The answer, much like the virtual practice, is going to be contingent upon execution of a “virtual strategy.” We can try and logically think through what all of this should look like, or seek out consultants who can help us develop and execute the right plan of action. I don’t have the answers. I do have questions that must lead to a new and effective strategy to handle what is ahead. I would be seeking outside advice from the experts and using this information to craft my strategy. 

3. Office real estate. Our industry’s relationship with commercial office real estate has also changed forever. A few anecdotes from recent conversations with firm managing partners from around the country:

  • A California firm that just signed an 11-year lease now realizes they can reach their lofty growth goals without adding any additional real estate. 
  • A suburban New York City firm has opened discussion with their landlord over a new lease.
  • A New York firm has scrapped a physical location for their expected growth into the Philadelphia market. 
  • A growing, national accounting firm halted the addition of 20,000 square feet to accommodate 100 new staff. 

The relationship between growth and real estate is over. Our future growth plans will no longer be constrained by square footage and/or location. Years ago, at my former firm SS&G, we were successful in building a national restaurant practice from Ohio-based locations. This monumental accomplishment would have been so much easier in a virtual setting.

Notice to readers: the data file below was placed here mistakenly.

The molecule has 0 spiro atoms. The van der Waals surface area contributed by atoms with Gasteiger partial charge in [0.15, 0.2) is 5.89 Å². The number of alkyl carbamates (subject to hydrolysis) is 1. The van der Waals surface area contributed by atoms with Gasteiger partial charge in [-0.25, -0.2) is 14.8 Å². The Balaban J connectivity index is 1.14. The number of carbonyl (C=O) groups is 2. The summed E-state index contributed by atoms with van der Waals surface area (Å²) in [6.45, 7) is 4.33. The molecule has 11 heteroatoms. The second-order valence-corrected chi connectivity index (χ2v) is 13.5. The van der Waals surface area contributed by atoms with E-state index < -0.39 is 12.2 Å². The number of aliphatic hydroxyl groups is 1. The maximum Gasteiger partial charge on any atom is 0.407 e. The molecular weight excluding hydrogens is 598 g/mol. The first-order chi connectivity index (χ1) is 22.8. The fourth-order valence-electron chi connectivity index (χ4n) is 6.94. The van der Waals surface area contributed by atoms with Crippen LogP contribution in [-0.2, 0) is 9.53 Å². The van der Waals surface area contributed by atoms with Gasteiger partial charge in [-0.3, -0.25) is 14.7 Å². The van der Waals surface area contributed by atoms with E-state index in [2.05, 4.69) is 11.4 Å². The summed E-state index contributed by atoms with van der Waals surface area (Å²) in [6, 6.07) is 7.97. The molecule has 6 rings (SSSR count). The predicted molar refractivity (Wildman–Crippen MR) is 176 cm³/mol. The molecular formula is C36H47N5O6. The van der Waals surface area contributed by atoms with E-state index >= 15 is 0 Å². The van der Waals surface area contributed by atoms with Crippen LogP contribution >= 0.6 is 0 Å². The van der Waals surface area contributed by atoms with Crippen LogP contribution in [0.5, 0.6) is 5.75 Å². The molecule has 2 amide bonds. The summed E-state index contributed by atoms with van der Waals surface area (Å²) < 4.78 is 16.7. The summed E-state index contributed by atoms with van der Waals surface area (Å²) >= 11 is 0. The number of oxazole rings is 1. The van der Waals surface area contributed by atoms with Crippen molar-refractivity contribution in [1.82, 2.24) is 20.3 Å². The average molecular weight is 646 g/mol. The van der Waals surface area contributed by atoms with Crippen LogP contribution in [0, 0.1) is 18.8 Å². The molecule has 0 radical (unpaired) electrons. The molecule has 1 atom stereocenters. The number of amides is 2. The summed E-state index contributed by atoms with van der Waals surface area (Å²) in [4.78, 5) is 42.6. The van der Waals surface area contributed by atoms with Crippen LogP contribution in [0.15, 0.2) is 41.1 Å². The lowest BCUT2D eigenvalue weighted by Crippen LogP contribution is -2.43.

What’s stalled

Stalled and furloughed are our rapid move to advisory services, merger and acquisition activity, and our move toward diversity and inclusion in our practices.

1. Advisory services. As in any crisis, certain advancements and movements will stall in order to make room for crisis issues and reprioritization of firms’ provisional strategic efforts. I do believe that the movement of firms toward “advisory” is inevitable. However, during recessionary periods clients only buy what they need and advisory/consulting services all but disappear. I foresee a 180-degree switch back to tax, audit, accounting and outsourcing in the interim.

We saw this retraction of purchased services by clients in 2001 and 2008. Historically, a recession limits (in general) revenues and growth in ancillary services. Of course, some firms have taken advantage by offering new (Paycheck Protection Program loans) and enhanced (cash flow forecasting) services to name some obvious opportunities.

2. M&A. The quite robust merger and acquisition activity will also stall for a while. The underlying reasons for the robust activity are still solid. The stall will relate to firm prioritization and a recalibration of firm value. You might also expect terms to change. I also expect a significant increase in supply of smaller firms “calling it a day” and looking to merge up. Keep an eye on this trend — this would be a nice opportunity to grow. As always, be careful — bad mergers and acquisitions are bad business.

3. D&I efforts. Over the last few years I have been a big proponent of diversity and inclusion efforts within the industry. Quite obviously, the CPA profession employee make-up does not match the make-up of our country. These efforts are important and critical, but will also stall for the time being. With huge layoffs around the corner (July 1, when the PPP measuring period ends) there will be no foreseen shortage of accountants.

As a managing partner or member of your firm’s leadership, you earn the big bucks to handle the big problems. Go earn your money. Be smart, be strategic, show empathy — but do not hesitate! You need to develop a strategy going forward with no excuses on execution. If you don’t change, the changes around you will do you in.

Reprinted with permission. Accounting Today.